If 2023 was the year of “wait and see”, 2024 is most definitely set to be a year of adoption and expansion. We can expect to see a general shift from experimentation to implementation. Mass adoption across verticals and geographies has already begun and will accelerate. 

Particular shifts we’re anticipating for the coming year

1. The Battle in the Model Market

We will likely see an accelerated path to production deployments of LLM and GenAI technology. The figure of 80% of enterprises using GenAI APIs or AI Apps by 2026 may turn out to be an underestimate if the speed of adoption continues to increase. 

Task-specific LLM tools such as Freed for Medical Scribe, Legal Documentation with Harvey, and Grammarly for writing assistance, have already begun to proliferate, created to serve the specific needs of particular industries and niches. Expect to see many more of these through 2024 and beyond.

One of the most interesting trends to watch in 2024 will be differentiation between different LLMs. A survey by Arize suggested that OpenAI’s dominance of this market declined between April and September, with other models making big gains at its expense. 

2. The Dark Side: Increase of Security Flaws and Attacks 

In a brief period, LLM technology has become integral to various industries. It also became a necessary tool for information security, leveraging LLM technology for security purposes. Proponents highlight its transformative potential, while detractors emphasize new cybersecurity vulnerabilities. As the year progresses, we anticipate challenges related to Shadow AI, security data flaws, and the need for more visibility and control will increase and become apparent.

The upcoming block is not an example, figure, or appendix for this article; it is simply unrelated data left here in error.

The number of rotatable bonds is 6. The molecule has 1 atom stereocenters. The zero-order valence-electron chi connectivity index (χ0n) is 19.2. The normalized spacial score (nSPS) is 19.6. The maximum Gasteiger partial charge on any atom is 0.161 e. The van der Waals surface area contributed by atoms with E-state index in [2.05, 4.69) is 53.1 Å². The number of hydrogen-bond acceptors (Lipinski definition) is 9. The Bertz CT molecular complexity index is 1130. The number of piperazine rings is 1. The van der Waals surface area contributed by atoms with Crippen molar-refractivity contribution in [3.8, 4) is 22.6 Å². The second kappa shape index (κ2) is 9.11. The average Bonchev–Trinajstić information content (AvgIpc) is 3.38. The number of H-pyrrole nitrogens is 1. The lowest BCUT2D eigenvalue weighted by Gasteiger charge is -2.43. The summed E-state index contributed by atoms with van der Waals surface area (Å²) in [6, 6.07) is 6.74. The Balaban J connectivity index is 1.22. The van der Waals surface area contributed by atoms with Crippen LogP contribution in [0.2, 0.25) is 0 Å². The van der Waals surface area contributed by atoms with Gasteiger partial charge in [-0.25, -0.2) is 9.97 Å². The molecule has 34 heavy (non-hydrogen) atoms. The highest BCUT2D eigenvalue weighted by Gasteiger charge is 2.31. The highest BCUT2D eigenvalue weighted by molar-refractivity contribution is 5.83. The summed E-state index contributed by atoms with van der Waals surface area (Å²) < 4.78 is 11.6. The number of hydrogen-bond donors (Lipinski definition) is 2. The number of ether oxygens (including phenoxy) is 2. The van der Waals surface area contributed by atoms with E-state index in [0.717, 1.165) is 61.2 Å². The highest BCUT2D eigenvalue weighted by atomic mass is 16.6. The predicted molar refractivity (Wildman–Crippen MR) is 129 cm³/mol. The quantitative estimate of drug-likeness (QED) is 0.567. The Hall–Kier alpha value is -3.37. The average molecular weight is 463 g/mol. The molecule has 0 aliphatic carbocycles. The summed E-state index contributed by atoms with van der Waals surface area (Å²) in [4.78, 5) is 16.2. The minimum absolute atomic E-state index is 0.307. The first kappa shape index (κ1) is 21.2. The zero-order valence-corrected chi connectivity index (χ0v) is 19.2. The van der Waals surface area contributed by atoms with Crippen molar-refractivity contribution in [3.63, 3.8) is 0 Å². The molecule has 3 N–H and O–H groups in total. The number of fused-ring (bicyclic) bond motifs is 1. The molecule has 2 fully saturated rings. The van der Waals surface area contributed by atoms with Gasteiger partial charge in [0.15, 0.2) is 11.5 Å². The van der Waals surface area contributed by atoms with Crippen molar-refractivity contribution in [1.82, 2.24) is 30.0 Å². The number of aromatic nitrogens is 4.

Despite their power, LLMs should not be unquestionably trusted due to their advanced capabilities, exposing them to multiple security concerns. Hacking an LLM could grant access to its training data source, organizational information, and user-sensitive data, posing significant security risks. Ongoing research initiatives, like Nvidia's discovery of vulnerabilities and the Rizilion report on workflow patterns in LLMs, highlight the rapid but inadequately secured advancements in the field of Generative Artificial Intelligence.

3. Grab your hats: The Year of AI Regulation